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Wednesday, 27 March 2024 09:36

Judgment reserved in matter between ANC & MK Party over the use of a logo.

By Lehlohonolo Lehana.

Judgment has been reserved in the African National Congress' (ANC) trademark case against the Umkhonto weSizwe party.

The ANC wants to stop the MK party from using the name and logo linked to the ANC's armed wing uMkhonto weSizwe.

In court documents, ANC secretary-general Fikile Mbalula called on the court to compel the MK Party to pay reasonable "royalties" or damages for its illegal use of a logo resembling the ANC's former armed wing, uMkhonto weSizwe.

The ANC wants the MK Party to desist from using the logo.

The judge said the ruling on the matter would be delivered in due course.

There were critical arguments made on the basis of urgency, including if the ANC acted swiftly enough in bringing the case to court and the jurisdiction of the matter.

During court proceedings, the ANC relied largely on Section 34(1)a of the Trade Marks Act to make their arguments in court.

The ANC argued the MK party using the logo and the name is an infringement of the uMkhonto we Sizwe trademark which belongs to the governing party. It said the Trade Marks law should apply to political parties and not just businesses.

ANC advocate Tshidiso Ramogale argued the ANC brought the case before the court because it wants to deal with the possibility of political parties willy nilly naming their organisations while not actually considering the issue of trademarks.

Ramogale also argued the Electoral Court does not have the jurisdiction to hear the matter relating to the infringement of the Trademark Act.

The ANC did appeal the issue of the logo with the Electoral Commission of South Africa (IEC), but it was dismissed and the governing party opted not appeal the decision on the basis of urgency and lack of jurisdiction.

"The assessment made by the Electoral Commission when there is a dispute about a mark only concerns the registration of the party. It does not concern the lawful use of that particular mark by the party, and the lawful use in this particular instance – where there is in fact a trademark question – cannot be an issue that is decided by the Electoral Court or the Commission," Ramogale argued.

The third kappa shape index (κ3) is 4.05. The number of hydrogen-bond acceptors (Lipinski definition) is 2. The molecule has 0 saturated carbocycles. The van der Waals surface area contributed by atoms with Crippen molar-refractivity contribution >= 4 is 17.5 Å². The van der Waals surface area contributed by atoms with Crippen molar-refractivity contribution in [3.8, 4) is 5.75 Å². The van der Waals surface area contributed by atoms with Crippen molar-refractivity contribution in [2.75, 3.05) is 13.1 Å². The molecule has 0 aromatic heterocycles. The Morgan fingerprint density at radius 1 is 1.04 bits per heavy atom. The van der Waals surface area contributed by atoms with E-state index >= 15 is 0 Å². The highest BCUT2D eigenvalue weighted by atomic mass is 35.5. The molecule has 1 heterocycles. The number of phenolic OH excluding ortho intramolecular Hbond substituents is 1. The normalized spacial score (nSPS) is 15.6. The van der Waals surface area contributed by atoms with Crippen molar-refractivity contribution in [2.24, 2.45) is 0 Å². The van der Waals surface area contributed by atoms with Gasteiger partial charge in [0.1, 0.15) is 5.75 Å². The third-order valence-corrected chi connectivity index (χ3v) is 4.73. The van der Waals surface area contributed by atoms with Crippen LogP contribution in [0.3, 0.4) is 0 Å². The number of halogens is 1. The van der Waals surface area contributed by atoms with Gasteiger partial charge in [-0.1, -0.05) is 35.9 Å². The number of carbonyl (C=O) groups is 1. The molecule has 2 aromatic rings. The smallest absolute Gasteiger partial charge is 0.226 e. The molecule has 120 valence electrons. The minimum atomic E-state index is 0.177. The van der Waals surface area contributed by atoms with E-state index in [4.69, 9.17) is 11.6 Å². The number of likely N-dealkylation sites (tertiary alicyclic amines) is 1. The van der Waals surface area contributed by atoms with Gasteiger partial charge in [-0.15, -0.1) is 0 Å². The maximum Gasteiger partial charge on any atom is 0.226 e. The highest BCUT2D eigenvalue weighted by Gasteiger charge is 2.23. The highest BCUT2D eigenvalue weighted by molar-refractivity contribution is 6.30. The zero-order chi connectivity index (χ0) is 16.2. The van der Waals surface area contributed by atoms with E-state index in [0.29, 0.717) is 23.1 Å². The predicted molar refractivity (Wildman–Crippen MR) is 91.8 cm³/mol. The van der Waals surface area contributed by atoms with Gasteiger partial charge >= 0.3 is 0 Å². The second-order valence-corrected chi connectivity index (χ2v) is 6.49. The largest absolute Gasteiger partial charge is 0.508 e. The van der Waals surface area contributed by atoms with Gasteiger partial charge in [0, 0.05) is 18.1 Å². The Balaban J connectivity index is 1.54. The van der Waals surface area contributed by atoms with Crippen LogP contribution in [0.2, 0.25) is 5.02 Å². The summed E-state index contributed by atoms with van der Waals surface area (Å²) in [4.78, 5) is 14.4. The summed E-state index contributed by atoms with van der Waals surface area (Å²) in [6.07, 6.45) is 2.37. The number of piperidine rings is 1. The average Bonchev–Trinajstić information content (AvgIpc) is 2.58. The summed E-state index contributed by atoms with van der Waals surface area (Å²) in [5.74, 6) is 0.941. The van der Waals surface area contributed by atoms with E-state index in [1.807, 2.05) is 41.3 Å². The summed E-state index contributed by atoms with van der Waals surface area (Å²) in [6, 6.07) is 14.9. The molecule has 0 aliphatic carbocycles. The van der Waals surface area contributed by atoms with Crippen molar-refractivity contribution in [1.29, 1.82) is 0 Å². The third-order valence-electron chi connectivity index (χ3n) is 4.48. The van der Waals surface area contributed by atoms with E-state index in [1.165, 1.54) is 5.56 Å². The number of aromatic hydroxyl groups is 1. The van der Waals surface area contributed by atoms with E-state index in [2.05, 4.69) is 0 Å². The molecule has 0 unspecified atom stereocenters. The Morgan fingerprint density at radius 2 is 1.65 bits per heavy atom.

The ANC wants to stop the MK Party from using the name uMkhonto weSizwe, while the MK Party is fighting to keep the name.

MK party counsels advocate Dali Mpofu and Muzi Sikhakhane argued the ANC was not the owner of the intellectual property of the uMkhonto we Sizwe, so they had no basis to make an application in the high court.

"They wait for six months and they do nothing and they expect the uMkhonto we Sizwe now to rush a month before the election when they've already campaigned due to their laxity. Okay, if we call it uMkhonto full stop. Are they going to be happy or uMkhonto ka Zuma, maybe that’s what they want it to be called, or something.

"It will make no practical difference. So they are here just to waste the courts' time. The reality is they wanted the party to be deregistered and they failed and there's nothing more your lordship or anybody can do about it. The voters on the 29th of May will have their choice and they will not be confused. It’s an insult to our people to think they can be confused between some spear that is facing upward and another," Mpofu argued.

This comes just a day after the Electoral Court dismissed its application for the Independent Electoral Commission (IEC) to de-register the MK party ahead of the May polls.